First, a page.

China’s Power Play
Amb Kanwal Sibal

New Delhi must react firmly to beijing’s provocative stance on Kashmir

We must understand the implications of China’s denial of visa to General Jaswal, heading India’s Northern Command, for defence talks in Beijing on the ground that he came from the “sensitive location of Jammu and Kashmir” and “people from this part of the world come with a different kind of visa”.

China began giving stapled visas on the Indian passports of Kashmir residents to make the point that it does not recognize J&K as an integral part of India. Now it has gone a step further by denying a visa to the Indian Army General in charge of J&K. The implication here is that those associated directly with Indian rule in J&K are not politically acceptable to China for visits even if they are travelling for purposes agreed to at governmental level. This would suggest that the Chinese now consider India’s presence in J&K as lacking in legitimacy. Even the legality of India’s “control” over J&K is being questioned.

Until now China’s territorial dispute with us has not gone beyond its claim to Aksai Chin in Ladakh. China has not hitherto directly contested the territorial status of J&K bilaterally, treating it as an India-Pakistan dispute in which it has traditionally leaned towards Pakistan’s position openly or quietly. Its recent steps to question India’s legal status in J&K- referred to tellingly as ”this part of the world”- in bilateral dealings constitute a new and grave provocation.

While being squeamish on J&K lest it gives cognizance to Indian sovereignty over the territory, China deals with Pakistan Occupied Kashmir(POK) area as if Pakistan’s sovereignty there is undisputed. It is involved in massive road building and hydel projects, disregarding Indian objections. The Chinese have confirmed the New York Times report on the presence of People’s Liberation Army(PLA) personnel in POK, but claim flood relief as purpose. With energy security and the unrest in Sinkiang in view, China has begun to look at this territory illegally occupied by Pakistan with even greater strategic interest than before. Uighur separatists can be kept under a watchful eye from there, while through Gwadar oil and gas from the Gulf can be transported to Sinkiang. China can link up its interests in Afghanistan too through this contiguous area. China would therefore want Pakistan’s hold over this region consolidated economically and legally.

While massive infrastructure projects help achieve the former goal, questioning and contesting India’s legal status in J&K serves the latter objective as it puts India on the defensive and erodes its locus standii in challenging Pakistan’s illegal possession of POK. With its new stakes, China aims to become an inescapable factor in any India-Pakistan final settlement of the Kashmir issue, with the objective, in such an eventuality, of denying India any future role in Pakistani held territory. Moreover, by entrenching itself in this region firmly, China would want to be able to protect its strategic investment in it, should the Pakistani state slide increasingly towards failure.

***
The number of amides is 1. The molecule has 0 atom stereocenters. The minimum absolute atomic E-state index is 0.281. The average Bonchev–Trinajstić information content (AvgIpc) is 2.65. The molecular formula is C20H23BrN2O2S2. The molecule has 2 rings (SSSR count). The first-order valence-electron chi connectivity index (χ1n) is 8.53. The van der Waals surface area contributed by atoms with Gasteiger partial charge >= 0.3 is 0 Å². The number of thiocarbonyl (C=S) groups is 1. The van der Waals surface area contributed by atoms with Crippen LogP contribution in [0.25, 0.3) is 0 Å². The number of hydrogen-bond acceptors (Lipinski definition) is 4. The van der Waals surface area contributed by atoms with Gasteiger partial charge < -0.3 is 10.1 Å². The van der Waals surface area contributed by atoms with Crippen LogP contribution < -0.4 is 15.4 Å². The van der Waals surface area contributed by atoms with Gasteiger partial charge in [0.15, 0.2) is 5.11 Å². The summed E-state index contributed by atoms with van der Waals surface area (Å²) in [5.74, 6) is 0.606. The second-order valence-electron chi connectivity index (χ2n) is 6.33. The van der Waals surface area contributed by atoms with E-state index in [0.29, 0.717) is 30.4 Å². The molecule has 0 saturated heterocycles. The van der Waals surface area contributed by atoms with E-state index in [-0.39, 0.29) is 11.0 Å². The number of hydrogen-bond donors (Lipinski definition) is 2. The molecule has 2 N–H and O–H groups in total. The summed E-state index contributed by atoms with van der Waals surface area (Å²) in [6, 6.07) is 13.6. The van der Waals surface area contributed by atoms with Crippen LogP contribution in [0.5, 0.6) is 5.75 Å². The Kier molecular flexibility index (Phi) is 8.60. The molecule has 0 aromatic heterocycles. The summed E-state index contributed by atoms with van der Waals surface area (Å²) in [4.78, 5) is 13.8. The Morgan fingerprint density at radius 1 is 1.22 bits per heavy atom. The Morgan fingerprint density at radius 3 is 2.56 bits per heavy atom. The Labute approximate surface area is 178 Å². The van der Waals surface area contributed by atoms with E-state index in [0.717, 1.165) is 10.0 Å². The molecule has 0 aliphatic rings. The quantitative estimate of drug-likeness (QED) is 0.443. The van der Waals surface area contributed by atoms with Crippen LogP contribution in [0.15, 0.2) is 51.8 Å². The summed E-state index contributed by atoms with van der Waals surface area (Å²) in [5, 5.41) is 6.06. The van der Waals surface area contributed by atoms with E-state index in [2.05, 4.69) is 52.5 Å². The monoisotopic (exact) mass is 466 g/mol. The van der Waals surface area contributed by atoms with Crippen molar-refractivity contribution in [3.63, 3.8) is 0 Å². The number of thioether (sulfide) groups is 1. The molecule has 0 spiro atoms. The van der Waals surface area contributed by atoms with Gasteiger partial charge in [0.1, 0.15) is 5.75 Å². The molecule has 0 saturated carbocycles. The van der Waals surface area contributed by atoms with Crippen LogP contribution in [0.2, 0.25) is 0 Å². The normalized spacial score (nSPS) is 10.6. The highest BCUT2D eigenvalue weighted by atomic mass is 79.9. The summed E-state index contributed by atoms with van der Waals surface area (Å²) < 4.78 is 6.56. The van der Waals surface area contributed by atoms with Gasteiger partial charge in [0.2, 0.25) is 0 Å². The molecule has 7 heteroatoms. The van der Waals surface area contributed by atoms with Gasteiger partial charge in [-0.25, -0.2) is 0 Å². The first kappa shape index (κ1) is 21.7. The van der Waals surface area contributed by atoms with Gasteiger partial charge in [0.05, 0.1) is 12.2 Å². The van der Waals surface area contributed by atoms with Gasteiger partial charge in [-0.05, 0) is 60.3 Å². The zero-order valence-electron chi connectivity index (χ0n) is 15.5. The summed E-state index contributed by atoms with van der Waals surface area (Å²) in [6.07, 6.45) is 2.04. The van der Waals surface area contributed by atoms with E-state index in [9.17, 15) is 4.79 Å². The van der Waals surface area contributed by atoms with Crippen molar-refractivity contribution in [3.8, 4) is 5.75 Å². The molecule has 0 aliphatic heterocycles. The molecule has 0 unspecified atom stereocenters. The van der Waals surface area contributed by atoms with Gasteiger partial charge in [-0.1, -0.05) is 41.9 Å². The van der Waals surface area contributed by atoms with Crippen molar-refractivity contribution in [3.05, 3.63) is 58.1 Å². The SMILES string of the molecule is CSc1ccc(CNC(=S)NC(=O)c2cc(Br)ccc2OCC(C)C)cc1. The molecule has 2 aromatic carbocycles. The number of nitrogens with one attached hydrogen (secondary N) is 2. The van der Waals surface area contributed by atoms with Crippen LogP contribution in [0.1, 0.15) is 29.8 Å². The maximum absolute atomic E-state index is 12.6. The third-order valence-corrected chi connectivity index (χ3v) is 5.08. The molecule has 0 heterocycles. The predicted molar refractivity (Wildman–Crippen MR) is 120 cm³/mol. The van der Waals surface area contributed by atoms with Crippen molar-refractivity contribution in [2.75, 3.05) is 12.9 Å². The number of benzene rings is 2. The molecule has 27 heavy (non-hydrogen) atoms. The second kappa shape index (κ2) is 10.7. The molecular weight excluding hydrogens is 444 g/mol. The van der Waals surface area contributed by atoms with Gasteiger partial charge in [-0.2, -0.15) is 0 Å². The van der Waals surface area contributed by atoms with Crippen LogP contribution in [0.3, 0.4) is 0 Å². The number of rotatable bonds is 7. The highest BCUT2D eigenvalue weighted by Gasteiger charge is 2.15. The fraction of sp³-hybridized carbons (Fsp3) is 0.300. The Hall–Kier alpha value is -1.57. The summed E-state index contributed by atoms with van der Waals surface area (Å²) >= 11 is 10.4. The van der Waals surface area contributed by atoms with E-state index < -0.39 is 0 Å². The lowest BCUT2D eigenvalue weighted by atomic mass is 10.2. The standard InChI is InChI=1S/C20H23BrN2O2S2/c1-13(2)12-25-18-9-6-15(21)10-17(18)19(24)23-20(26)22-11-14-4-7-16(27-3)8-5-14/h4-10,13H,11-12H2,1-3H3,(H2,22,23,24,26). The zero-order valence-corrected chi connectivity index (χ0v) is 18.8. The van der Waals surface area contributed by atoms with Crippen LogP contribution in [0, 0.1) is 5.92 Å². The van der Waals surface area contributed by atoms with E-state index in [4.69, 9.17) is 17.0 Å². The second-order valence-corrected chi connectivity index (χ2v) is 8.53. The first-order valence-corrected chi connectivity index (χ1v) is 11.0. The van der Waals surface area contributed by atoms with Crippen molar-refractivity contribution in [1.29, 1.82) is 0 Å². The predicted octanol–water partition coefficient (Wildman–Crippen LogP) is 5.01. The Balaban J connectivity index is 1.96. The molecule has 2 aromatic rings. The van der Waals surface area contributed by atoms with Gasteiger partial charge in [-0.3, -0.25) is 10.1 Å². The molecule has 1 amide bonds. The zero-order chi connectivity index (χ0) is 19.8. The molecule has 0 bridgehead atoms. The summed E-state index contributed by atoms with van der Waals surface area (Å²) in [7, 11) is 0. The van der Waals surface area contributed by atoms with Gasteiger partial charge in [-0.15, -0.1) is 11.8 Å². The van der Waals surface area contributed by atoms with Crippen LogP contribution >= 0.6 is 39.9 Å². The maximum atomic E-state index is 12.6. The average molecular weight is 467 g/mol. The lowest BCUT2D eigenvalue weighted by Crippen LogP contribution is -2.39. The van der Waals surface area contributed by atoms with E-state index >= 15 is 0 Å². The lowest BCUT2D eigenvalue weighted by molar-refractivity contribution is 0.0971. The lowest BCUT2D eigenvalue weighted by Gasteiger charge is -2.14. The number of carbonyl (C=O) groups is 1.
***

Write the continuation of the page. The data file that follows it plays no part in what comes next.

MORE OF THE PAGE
China’s visa denial to General Jaswal exposes other anomalies. It gave visas last year to the Leh Corps Commander and the present Army Chief then in charge of the Eastern Sector covering Arunachal Pradesh. Can it be that J&K is a more “sensitive location” for Beijing than Arunachal Pradesh? Further, how does China reconcile its questioning of India’s legal authority over J&K with prolonged border talks with India that include the western sector? To enhance mutual trust and confidence, India and China are increasing military contacts, with India hoping to soften PLA’s antagonism. The defence dialogue for which General Jaiswal was travelling to Beijing is intended to serve this objective. How can confidence at military level be built if dialogue between those on both sides in charge of the most sensitive areas is impeded?

Our response to Chinese attacks on our sovereignty must not be confined to temporary suspension of defence visits, as China will gladly pay that price for the space it is creating for itself to pursue its strategic interests in the original J&K state at India’s cost. We must project Chinese activity in POK as a security threat, in particular to our control over Leh and Siachen. We should consider issuing stapled visas to Tibetans travelling on Chinese passports to underline that we had recognized a genuinely autonomous Tibet as part of China, not a militarized Tibet threatening our security and serving to make addditional territorial demands on us. Prime Minister’s public remark about Beijing exploiting India’s “soft underbelly” in Kashmir and Pakistan to keep India in “low level equilibruim” indicates a new, refreshing realism about China, but a tangible response is needed.

China engages us, but has created room for itself to openly contain us because of our appeasing attitude. While we engage China we too should create space for ourselves to impose costs on it for its hostile policies against us.

The writer is a former foreign secretary.

Published in Times of India, Published Date : September 9, 2010

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